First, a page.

Judge James Shafter, whose sharp-eyed family wound up with the Point Reyes peninsula following California statehood, subdivided the wooded west shore of Tomales Bay in 1889 to recover some railroading losses. Inverness - Shafter was a Scotsman - served as a summer town from the start, a magnet for many of the Bay Area's comfortable set and later, refugees from the 1906 San Francisco earthquake who unknowlingly relocated atop the same, mischievous San Andreas Fault. Over time, Inverness has also drawn its share of artists and academicians.
A high percentage of the homes remain with their original families. One can find Shafter descendents, as well as the grand-nephew of the last tsar of Russia, plus heirs to this or that fortune that was gained generations before dot.com Monopoly money.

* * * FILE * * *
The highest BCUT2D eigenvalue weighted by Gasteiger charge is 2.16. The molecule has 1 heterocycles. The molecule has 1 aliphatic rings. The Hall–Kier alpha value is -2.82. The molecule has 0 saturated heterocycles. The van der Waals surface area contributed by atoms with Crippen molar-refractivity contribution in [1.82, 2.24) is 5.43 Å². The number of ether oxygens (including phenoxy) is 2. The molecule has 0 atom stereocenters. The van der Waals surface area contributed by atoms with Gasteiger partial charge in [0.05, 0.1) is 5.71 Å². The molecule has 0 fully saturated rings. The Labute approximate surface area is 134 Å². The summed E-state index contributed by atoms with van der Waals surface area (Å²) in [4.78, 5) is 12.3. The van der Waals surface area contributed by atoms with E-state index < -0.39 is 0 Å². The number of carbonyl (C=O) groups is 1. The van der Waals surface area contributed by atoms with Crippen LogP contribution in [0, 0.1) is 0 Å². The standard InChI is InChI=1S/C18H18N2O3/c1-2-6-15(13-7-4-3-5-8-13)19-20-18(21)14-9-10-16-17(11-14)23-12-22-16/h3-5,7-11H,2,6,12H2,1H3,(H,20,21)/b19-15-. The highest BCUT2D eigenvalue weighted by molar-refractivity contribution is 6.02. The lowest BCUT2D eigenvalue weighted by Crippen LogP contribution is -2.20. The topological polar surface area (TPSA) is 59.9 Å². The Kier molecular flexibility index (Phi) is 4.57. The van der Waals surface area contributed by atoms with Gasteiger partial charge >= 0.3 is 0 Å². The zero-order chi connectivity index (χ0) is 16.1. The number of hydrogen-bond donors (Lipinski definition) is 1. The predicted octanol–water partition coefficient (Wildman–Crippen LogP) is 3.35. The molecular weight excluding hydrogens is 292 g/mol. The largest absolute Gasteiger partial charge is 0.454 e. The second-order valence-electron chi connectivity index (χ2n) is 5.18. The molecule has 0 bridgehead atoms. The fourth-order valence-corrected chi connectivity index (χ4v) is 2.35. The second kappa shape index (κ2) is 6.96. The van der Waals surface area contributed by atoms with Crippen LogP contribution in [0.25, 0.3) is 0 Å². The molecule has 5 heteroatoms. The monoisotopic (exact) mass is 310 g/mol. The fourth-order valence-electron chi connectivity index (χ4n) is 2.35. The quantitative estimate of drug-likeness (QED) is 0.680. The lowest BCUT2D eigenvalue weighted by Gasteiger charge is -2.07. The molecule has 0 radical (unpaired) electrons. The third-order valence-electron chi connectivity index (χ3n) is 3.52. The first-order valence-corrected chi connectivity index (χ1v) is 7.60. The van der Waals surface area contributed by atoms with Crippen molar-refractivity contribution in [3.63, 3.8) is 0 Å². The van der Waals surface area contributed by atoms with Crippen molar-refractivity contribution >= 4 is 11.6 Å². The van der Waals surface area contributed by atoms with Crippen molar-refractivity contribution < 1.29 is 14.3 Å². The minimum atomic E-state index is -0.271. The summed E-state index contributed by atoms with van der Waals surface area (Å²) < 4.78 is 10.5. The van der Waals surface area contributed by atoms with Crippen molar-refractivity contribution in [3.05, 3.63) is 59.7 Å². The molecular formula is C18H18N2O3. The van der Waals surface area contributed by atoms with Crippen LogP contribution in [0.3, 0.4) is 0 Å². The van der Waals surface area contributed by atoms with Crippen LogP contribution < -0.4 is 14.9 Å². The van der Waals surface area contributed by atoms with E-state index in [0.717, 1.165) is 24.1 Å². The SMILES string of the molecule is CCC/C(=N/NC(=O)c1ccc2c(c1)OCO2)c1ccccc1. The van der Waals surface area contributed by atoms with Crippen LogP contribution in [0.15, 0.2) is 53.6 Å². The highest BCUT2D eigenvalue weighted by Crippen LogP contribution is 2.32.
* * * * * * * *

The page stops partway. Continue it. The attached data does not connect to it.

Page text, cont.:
Many old-timey traditions survive: swimming lessons at Shell Beach (at the end of Camino del Mar), a full calendar of sailing races in summer, foot races on July 4, and in early spring, the garden club's Primrose Tea. To walk the shady lanes under a canopy of bay, oak, and pine, is to sense a bygone era of endless family picnics, with kids meeting up to adventure in the woods or camp on the beach - an era, observes local writer John Grissim, which if it didn't exist, it certainly should have.
For the visitor, Inverness marks the last settlement before entering the mass of the Point Reyes National Seashore, 72,000 acres of wilderness and beach and ranchland from which one can still see San Francisco.